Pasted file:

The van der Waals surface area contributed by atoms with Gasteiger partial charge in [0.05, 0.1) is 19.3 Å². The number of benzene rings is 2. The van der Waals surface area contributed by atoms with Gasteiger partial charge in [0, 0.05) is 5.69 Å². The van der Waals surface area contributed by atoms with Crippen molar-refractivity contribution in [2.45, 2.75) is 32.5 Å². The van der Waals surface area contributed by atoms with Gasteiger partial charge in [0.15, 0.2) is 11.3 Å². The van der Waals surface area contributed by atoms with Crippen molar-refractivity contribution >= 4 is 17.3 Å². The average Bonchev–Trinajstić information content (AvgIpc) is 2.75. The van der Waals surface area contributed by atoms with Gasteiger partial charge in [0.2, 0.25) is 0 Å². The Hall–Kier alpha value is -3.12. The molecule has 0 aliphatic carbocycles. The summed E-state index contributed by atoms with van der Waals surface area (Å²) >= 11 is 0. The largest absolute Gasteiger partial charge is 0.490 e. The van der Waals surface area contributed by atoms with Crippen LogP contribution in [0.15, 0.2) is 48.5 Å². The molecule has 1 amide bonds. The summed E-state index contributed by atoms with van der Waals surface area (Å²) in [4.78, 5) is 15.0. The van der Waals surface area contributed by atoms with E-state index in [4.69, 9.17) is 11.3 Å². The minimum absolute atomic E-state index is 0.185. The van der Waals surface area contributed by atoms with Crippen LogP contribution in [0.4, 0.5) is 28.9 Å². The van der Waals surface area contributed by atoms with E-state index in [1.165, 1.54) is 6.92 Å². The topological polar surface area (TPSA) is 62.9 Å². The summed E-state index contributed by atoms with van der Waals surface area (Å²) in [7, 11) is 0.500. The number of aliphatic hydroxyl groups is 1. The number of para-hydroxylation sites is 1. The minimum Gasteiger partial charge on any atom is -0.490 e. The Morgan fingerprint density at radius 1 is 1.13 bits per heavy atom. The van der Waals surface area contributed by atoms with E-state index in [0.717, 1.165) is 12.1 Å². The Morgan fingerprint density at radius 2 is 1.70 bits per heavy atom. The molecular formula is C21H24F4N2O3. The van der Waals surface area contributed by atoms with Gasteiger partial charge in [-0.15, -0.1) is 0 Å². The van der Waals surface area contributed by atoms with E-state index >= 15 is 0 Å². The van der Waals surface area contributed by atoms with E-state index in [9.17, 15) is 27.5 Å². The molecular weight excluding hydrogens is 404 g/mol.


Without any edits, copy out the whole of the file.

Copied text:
The van der Waals surface area contributed by atoms with Gasteiger partial charge in [0.05, 0.1) is 19.3 Å². The number of benzene rings is 2. The van der Waals surface area contributed by atoms with Gasteiger partial charge in [0, 0.05) is 5.69 Å². The van der Waals surface area contributed by atoms with Crippen molar-refractivity contribution in [2.45, 2.75) is 32.5 Å². The van der Waals surface area contributed by atoms with Gasteiger partial charge in [0.15, 0.2) is 11.3 Å². The van der Waals surface area contributed by atoms with Crippen molar-refractivity contribution >= 4 is 17.3 Å². The average Bonchev–Trinajstić information content (AvgIpc) is 2.75. The van der Waals surface area contributed by atoms with Gasteiger partial charge in [0.2, 0.25) is 0 Å². The Hall–Kier alpha value is -3.12. The molecule has 0 aliphatic carbocycles. The summed E-state index contributed by atoms with van der Waals surface area (Å²) >= 11 is 0. The largest absolute Gasteiger partial charge is 0.490 e. The van der Waals surface area contributed by atoms with Crippen LogP contribution in [0.15, 0.2) is 48.5 Å². The molecule has 1 amide bonds. The summed E-state index contributed by atoms with van der Waals surface area (Å²) in [4.78, 5) is 15.0. The van der Waals surface area contributed by atoms with E-state index in [4.69, 9.17) is 11.3 Å². The minimum absolute atomic E-state index is 0.185. The van der Waals surface area contributed by atoms with Crippen LogP contribution in [0.4, 0.5) is 28.9 Å². The van der Waals surface area contributed by atoms with E-state index in [1.165, 1.54) is 6.92 Å². The topological polar surface area (TPSA) is 62.9 Å². The summed E-state index contributed by atoms with van der Waals surface area (Å²) in [7, 11) is 0.500. The number of aliphatic hydroxyl groups is 1. The number of para-hydroxylation sites is 1. The minimum Gasteiger partial charge on any atom is -0.490 e. The Morgan fingerprint density at radius 1 is 1.13 bits per heavy atom. The van der Waals surface area contributed by atoms with E-state index in [0.717, 1.165) is 12.1 Å². The Morgan fingerprint density at radius 2 is 1.70 bits per heavy atom. The molecular formula is C21H24F4N2O3. The van der Waals surface area contributed by atoms with Gasteiger partial charge in [-0.15, -0.1) is 0 Å². The van der Waals surface area contributed by atoms with E-state index >= 15 is 0 Å². The van der Waals surface area contributed by atoms with E-state index in [9.17, 15) is 27.5 Å². The molecular weight excluding hydrogens is 404 g/mol.